STEP (redirected from stepping up to the plate)
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1. the act of motion brought about by raising the foot and setting it down again in coordination with the transference of the weight of the body
2. a sequence of foot movements that make up a particular dance or part of a dance
3. any of several paces or rhythmic movements in marching, dancing, etc.
4. a flight of stairs, esp out of doors
5. Music a melodic interval of a second
6. a strong block or frame bolted onto the keel of a vessel and fitted to receive the base of a mast
a. a set of aerobic exercises designed to improve the cardiovascular system, which consists of stepping on and off a special box of adjustable height
b. (as modifier): Step aerobics
STEP Abbrev. for Solar/Terrestrial Energy Programme.
A step, usually the lowest in a flight, having one or both ends rounded to a semicircle and projecting beyond the face of the stair string. The projection extends beyond and around the newel post.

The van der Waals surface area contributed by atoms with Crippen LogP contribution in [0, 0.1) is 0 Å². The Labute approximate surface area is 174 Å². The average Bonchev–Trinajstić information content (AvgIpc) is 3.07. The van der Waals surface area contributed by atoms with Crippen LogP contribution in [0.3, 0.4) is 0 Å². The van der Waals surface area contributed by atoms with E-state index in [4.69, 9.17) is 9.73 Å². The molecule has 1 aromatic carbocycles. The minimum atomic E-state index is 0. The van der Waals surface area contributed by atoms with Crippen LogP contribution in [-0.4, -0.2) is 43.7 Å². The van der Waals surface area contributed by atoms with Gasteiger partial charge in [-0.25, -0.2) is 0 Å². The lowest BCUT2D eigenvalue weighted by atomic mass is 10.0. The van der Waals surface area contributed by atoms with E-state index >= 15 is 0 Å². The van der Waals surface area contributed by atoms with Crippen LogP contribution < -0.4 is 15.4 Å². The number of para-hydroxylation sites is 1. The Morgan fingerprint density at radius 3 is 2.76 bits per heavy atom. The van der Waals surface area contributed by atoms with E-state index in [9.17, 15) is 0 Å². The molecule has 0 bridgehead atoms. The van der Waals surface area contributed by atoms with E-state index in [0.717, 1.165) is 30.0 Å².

A step built into the wall at one end, but supported at the other end only by the steps below.
A step, usually the lowest in the flight, of which one or both ends are rounded into a spiral or scroll shape which projects beyond the newel.
The vertical face of a stair step.
The horizontal upper surface of a step; includes the rounded edge or nosing which extends over the riser.
a break on the bottom of a high-speed boat; when the boat is in motion, the step creates a lifting force that causes the boat to rise and glide over the water’s surface. When a boat is hydroplaning over calm water, that is, when it has risen onto its step, less of its bottom is in contact with the water and, as a result, the water offers less resistance to the vessel’s motion. There may be one or more steps on the bottom of a hydroplane, cutter, scooter, or the float of a seaplane. The shape of the step (flat, flat-keeled) determines the vessel’s seaworthiness and speed.
A single computer instruction or operation.
A small offset on a piece of core or in a drill hole resulting from a sudden sidewise deviation of the bit as it enters a hard, tilted stratum or rock underlying a softer rock.
A hitch or dislocation of the strata.
The portion of a longwall face at right angles to the line of the face formed when a place is worked in front of or behind an adjoining place.
A stair unit which consists of one tread and one riser.
STEP(STandard for the Exchange of Product Model Data) An ISO standard for product modeling. It is designed to provide a vendor-neutral and computer readable definition of a product throughout its life cycle. See PDES and IGES.